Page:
Partly because of the whiskers, facial skin on men tends to be thicker than
on women, and the skin doesn't hang and cause jowling as early or as severely as
it often does in the female face. On the other hand, the male's heavier skin is
grabbed by gravity more firmly, and it's difficult to obtain a long-lasting face
lift improvement in men.
Still, the operation works, and often a great deal of excess skin is removed
during a face lift on middle-aged men.
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I'm trying to understand my surgeon's operative report in order to understand what was and wasn't done. Please help?
As the photos demonstrate, my primary rhinoplasty was not successful in any way, shape, or form. Since acquiring my surgeon's operative report, I've been trying to make sense of the medical terminology in order to understand what was done to my nose during my operation... Thus educating myself. I want to fully understand as I navigate my revision consults. I keep telling people that the "tip wasn't touched at all," but aside from that, could someone please help me interpret the report? (Photos).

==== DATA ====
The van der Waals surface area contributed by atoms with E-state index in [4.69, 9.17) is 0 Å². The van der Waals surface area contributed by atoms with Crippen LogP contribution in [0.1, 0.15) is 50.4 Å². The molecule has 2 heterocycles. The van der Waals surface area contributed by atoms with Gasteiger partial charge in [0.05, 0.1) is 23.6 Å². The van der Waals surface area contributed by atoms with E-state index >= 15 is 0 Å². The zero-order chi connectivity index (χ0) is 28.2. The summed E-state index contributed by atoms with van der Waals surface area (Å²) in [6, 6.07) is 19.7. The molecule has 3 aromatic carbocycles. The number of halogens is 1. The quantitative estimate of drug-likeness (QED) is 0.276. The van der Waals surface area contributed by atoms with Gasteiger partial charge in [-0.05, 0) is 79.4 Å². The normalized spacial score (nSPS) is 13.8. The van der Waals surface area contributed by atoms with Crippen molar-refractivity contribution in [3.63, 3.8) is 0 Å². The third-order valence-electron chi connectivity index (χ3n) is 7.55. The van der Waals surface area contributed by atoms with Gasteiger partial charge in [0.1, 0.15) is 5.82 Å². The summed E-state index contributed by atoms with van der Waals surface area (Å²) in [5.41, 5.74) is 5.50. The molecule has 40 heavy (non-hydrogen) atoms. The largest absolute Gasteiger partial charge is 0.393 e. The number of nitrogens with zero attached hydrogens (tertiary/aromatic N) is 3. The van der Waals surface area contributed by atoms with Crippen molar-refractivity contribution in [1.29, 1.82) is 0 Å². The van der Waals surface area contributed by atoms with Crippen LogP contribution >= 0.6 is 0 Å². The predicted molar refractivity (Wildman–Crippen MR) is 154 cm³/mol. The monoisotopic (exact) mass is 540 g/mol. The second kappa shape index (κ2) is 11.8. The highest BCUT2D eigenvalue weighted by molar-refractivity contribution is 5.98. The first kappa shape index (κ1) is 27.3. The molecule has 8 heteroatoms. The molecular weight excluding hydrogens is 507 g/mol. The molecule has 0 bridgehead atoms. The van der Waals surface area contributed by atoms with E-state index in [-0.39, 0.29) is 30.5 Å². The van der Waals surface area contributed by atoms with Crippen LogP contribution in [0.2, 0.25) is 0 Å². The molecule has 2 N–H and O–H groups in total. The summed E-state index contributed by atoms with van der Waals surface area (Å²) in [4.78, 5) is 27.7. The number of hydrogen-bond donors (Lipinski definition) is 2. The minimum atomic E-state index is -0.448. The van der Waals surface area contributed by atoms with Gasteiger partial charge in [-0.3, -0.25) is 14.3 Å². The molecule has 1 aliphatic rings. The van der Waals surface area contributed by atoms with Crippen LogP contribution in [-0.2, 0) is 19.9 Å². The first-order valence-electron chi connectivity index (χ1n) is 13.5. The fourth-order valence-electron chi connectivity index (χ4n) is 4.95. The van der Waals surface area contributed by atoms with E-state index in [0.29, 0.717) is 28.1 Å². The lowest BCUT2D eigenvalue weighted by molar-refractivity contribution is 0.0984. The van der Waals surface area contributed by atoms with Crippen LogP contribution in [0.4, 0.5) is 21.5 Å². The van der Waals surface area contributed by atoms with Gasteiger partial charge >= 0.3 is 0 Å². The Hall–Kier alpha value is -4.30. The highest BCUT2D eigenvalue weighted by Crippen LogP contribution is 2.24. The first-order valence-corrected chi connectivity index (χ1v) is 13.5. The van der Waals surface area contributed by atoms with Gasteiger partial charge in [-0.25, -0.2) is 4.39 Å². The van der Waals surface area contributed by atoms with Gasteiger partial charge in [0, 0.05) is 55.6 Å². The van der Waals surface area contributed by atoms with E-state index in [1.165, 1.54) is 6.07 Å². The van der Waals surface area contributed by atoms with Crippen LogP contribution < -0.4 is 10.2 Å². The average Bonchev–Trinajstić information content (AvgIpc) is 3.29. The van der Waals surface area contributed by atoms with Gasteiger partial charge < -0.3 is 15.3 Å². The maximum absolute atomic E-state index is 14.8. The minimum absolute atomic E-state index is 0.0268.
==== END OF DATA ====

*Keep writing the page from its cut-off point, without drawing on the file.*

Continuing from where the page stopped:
(Questioner submitted photos)
Dr. Denenberg's answer: It doesn't look as though much was done to your tip.
The report says "a portion of the lower lateral cartilages" was removed. That *can* result in a tip that is less wide, or less projecting, but it's the rare, rare tip that will respond completely to a simple removal of some of the tip cartilages as described. Perhaps your tip requires much more advanced work to change it's size and shape.
If you are seeking a revision, be very careful. Revision rhinoplasty is far, far more difficult than a first-time rhinoplasty, and even in a first-time rhinoplasty, most plastic surgeons are not expert enough to handle more difficult tip structures. You must see before and after photos of a doctor's work before deciding whether to use him for your revision. See the attached video and the Web reference link for examples of the changes that are possible in expert hands.
Link to this question on RealSelf.com